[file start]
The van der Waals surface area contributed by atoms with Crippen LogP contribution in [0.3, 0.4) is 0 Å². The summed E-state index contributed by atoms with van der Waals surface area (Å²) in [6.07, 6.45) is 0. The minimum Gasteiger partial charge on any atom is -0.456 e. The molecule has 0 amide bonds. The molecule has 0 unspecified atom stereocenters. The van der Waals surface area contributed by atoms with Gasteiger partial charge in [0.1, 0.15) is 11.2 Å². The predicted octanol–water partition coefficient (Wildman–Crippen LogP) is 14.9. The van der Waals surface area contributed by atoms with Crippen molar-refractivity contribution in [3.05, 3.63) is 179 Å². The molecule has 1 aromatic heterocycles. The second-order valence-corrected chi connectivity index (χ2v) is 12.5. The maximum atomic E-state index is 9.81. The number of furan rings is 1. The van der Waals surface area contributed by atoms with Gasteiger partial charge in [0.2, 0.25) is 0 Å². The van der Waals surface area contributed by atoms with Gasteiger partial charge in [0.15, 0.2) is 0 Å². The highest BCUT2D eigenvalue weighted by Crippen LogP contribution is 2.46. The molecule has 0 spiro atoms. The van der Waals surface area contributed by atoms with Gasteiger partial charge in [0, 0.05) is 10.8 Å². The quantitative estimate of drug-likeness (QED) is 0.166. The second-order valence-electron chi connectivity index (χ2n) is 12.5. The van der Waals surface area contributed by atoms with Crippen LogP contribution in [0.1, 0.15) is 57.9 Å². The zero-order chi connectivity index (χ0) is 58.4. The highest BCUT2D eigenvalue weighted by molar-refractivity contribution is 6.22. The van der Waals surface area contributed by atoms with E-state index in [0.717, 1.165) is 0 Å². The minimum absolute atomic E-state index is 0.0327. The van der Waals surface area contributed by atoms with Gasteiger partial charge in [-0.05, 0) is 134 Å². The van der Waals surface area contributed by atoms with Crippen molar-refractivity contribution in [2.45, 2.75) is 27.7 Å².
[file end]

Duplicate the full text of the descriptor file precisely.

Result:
The van der Waals surface area contributed by atoms with Crippen LogP contribution in [0.3, 0.4) is 0 Å². The summed E-state index contributed by atoms with van der Waals surface area (Å²) in [6.07, 6.45) is 0. The minimum Gasteiger partial charge on any atom is -0.456 e. The molecule has 0 amide bonds. The molecule has 0 unspecified atom stereocenters. The van der Waals surface area contributed by atoms with Gasteiger partial charge in [0.1, 0.15) is 11.2 Å². The predicted octanol–water partition coefficient (Wildman–Crippen LogP) is 14.9. The van der Waals surface area contributed by atoms with Crippen molar-refractivity contribution in [3.05, 3.63) is 179 Å². The molecule has 1 aromatic heterocycles. The second-order valence-corrected chi connectivity index (χ2v) is 12.5. The maximum atomic E-state index is 9.81. The number of furan rings is 1. The van der Waals surface area contributed by atoms with Gasteiger partial charge in [0.2, 0.25) is 0 Å². The van der Waals surface area contributed by atoms with Gasteiger partial charge in [0.15, 0.2) is 0 Å². The highest BCUT2D eigenvalue weighted by Crippen LogP contribution is 2.46. The molecule has 0 spiro atoms. The van der Waals surface area contributed by atoms with Gasteiger partial charge in [0, 0.05) is 10.8 Å². The quantitative estimate of drug-likeness (QED) is 0.166. The second-order valence-electron chi connectivity index (χ2n) is 12.5. The van der Waals surface area contributed by atoms with Crippen LogP contribution in [0.1, 0.15) is 57.9 Å². The zero-order chi connectivity index (χ0) is 58.4. The highest BCUT2D eigenvalue weighted by molar-refractivity contribution is 6.22. The van der Waals surface area contributed by atoms with E-state index in [0.717, 1.165) is 0 Å². The minimum absolute atomic E-state index is 0.0327. The van der Waals surface area contributed by atoms with Gasteiger partial charge in [-0.05, 0) is 134 Å². The van der Waals surface area contributed by atoms with Crippen molar-refractivity contribution in [2.45, 2.75) is 27.7 Å².